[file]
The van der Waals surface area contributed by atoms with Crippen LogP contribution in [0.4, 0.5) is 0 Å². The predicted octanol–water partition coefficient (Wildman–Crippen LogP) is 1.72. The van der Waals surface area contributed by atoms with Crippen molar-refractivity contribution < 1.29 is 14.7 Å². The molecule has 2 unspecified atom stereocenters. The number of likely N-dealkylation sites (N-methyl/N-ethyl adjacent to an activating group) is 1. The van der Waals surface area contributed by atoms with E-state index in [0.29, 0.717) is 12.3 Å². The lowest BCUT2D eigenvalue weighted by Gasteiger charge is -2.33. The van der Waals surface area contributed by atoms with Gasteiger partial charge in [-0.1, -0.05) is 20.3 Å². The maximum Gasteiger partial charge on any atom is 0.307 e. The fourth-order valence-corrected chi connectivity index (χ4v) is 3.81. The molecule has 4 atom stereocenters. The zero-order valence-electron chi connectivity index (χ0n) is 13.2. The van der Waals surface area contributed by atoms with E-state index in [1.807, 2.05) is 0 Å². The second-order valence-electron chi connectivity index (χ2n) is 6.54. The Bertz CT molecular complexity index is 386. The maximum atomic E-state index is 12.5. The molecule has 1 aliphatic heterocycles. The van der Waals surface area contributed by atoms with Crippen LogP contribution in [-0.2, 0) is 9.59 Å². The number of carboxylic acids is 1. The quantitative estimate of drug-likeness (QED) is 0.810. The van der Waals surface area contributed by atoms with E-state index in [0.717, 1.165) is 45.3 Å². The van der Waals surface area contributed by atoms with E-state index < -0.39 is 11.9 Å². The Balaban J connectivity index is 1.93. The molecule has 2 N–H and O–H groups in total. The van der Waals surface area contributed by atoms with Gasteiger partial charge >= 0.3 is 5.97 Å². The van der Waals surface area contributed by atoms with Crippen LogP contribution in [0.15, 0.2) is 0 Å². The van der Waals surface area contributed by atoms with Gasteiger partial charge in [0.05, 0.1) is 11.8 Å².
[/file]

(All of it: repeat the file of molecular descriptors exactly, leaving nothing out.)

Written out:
The van der Waals surface area contributed by atoms with Crippen LogP contribution in [0.4, 0.5) is 0 Å². The predicted octanol–water partition coefficient (Wildman–Crippen LogP) is 1.72. The van der Waals surface area contributed by atoms with Crippen molar-refractivity contribution < 1.29 is 14.7 Å². The molecule has 2 unspecified atom stereocenters. The number of likely N-dealkylation sites (N-methyl/N-ethyl adjacent to an activating group) is 1. The van der Waals surface area contributed by atoms with E-state index in [0.29, 0.717) is 12.3 Å². The lowest BCUT2D eigenvalue weighted by Gasteiger charge is -2.33. The van der Waals surface area contributed by atoms with Gasteiger partial charge in [-0.1, -0.05) is 20.3 Å². The maximum Gasteiger partial charge on any atom is 0.307 e. The fourth-order valence-corrected chi connectivity index (χ4v) is 3.81. The molecule has 4 atom stereocenters. The zero-order valence-electron chi connectivity index (χ0n) is 13.2. The van der Waals surface area contributed by atoms with E-state index in [1.807, 2.05) is 0 Å². The second-order valence-electron chi connectivity index (χ2n) is 6.54. The Bertz CT molecular complexity index is 386. The maximum atomic E-state index is 12.5. The molecule has 1 aliphatic heterocycles. The van der Waals surface area contributed by atoms with Crippen LogP contribution in [-0.2, 0) is 9.59 Å². The number of carboxylic acids is 1. The quantitative estimate of drug-likeness (QED) is 0.810. The van der Waals surface area contributed by atoms with E-state index in [0.717, 1.165) is 45.3 Å². The van der Waals surface area contributed by atoms with E-state index < -0.39 is 11.9 Å². The Balaban J connectivity index is 1.93. The molecule has 2 N–H and O–H groups in total. The van der Waals surface area contributed by atoms with Gasteiger partial charge >= 0.3 is 5.97 Å². The van der Waals surface area contributed by atoms with Crippen LogP contribution in [0.15, 0.2) is 0 Å². The van der Waals surface area contributed by atoms with Gasteiger partial charge in [0.05, 0.1) is 11.8 Å².